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“A Pending Task: Addressing Inequality in Education”, by Karen Inga Eira and Juan Gabriel Espinola.

2019 marks the 30th anniversary of the International Labour Organization (ILO) Indigenous and Tribal Peoples Convention 1989 (No 169), the only international treaty that specifically addresses the rights of Indigenous Peoples. Education International recognizes the critical role that teachers and their organizations in the education system have in ensuring the promotion of the collective rights of Indigenous Peoples, including the right to learn and use their own language: ‘The Convention recognizes the aspiration of these peoples to exercise control over their own institutions, ways of life and economic, development and to maintain and develop their identities, languages and religions, within the framework of the States in which they live’ (C169, preamble).

Two union representatives from Education International’s affiliates in Paraguay and Norway shared their insights on the current status of C169 implementation in their respective countries for a special Issue of “International Union Rights” (December 2018), a journal published by the International Centre for Trade Union Rights (ICTUR).

Norway: There is still a lot to be done

Almost thirty years ago, in 1990, Norway was the first country in the world to ratify ILO Convention 169[1]. In Norway, the Sámi people are recognised as an indigenous people. The Sámi people live in an area divided between four countries: Norway, Sweden, Finland and Russia. Of these, only Norway has ratified C169. This has contributed to giving Sámi people in Norway the right to further develop their culture and obliged the authorities to initiate measures to support this work, although there are still many issues to be solved, including those of language and education.

Every fifth year, the Norwegian government reports on how it fulfils the Convention to the Expert Committee, by answering requests and describing new measures. Norway delivered the latest report[2] in August 2018. The Norwegian Sámi Parliament is allowed to provide its own report on behalf of the Sámi people in Norway. That report is sent to the Committee as a supplemental report[3] and gives an alternative view on what needs to be done to fulfil the commitments.

The Education Act[4] gives all Sámi children an individual right, regardless of where they live in the country, to receive instruction in one of the three Sámi languages that are acknowledged as official Sámi languages (North Sámi, Lule Sámi and South Sámi). In Sami districts[5], all children have the right to receive their education also through the medium of Sámi. Outside these districts, there needs to be at least 10 pupils to get education through the medium of Sámi. In districts with a relatively large Sámi speaking population, this has mostly been successful. Outside the Sámi districts, many parents and children face problems getting the education in  Sámi language they have a right to. Both in and outside the Sámi districts there is a significant lack of trained Sámi teachers and kindergarten personnel. Concerning Lule Sámi and South Sámi areas, the situation is especially difficult.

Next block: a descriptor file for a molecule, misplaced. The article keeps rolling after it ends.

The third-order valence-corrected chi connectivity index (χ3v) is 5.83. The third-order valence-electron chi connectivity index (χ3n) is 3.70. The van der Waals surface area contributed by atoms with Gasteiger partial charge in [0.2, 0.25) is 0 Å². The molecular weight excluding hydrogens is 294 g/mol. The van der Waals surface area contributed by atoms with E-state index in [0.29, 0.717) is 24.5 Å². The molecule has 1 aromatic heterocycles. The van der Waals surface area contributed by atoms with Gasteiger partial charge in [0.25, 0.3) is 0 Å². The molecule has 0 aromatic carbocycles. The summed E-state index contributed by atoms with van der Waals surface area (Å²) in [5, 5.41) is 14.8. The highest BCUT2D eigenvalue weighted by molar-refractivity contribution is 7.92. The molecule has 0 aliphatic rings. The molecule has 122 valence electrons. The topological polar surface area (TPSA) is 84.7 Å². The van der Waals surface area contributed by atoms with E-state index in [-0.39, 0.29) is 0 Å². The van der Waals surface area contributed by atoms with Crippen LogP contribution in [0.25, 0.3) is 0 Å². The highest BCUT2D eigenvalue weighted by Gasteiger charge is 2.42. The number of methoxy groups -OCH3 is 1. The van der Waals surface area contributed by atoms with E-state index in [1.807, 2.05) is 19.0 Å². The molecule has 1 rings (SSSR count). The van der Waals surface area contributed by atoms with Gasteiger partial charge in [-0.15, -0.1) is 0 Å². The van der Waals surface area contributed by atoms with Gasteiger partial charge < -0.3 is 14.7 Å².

The Sámi Parliament has pointed out that there must be set special measures  to recruit Sámi speakers to Sámi teacher training programmes. Some measures are in place, but time will tell if these work as intended. The lack of Sámi speaking personnel is not particular to the education sector. In health services and the justice system this is also a problem.

Even if Sámi languages are official languages in Norway, they are not equal under the Education Act regarding teaching materials. You cannot use teaching materials that are not simultaneously available in both Norwegian orthographies, but the act does not provide for the right to get teaching materials in Sámi languages. Materials written in the Sámi languages are lacking for all subjects in kindergarten and school; these are needed to give Sámi children education through the medium of Sámi, and in order to fulfil the law. Since the law came into force, teachers have considered it necessary to make teaching materials themselves to give pupils appropriate instructions. This forces an additional workload on those teachers who teach in Sámi, compared with those who teach in majority language.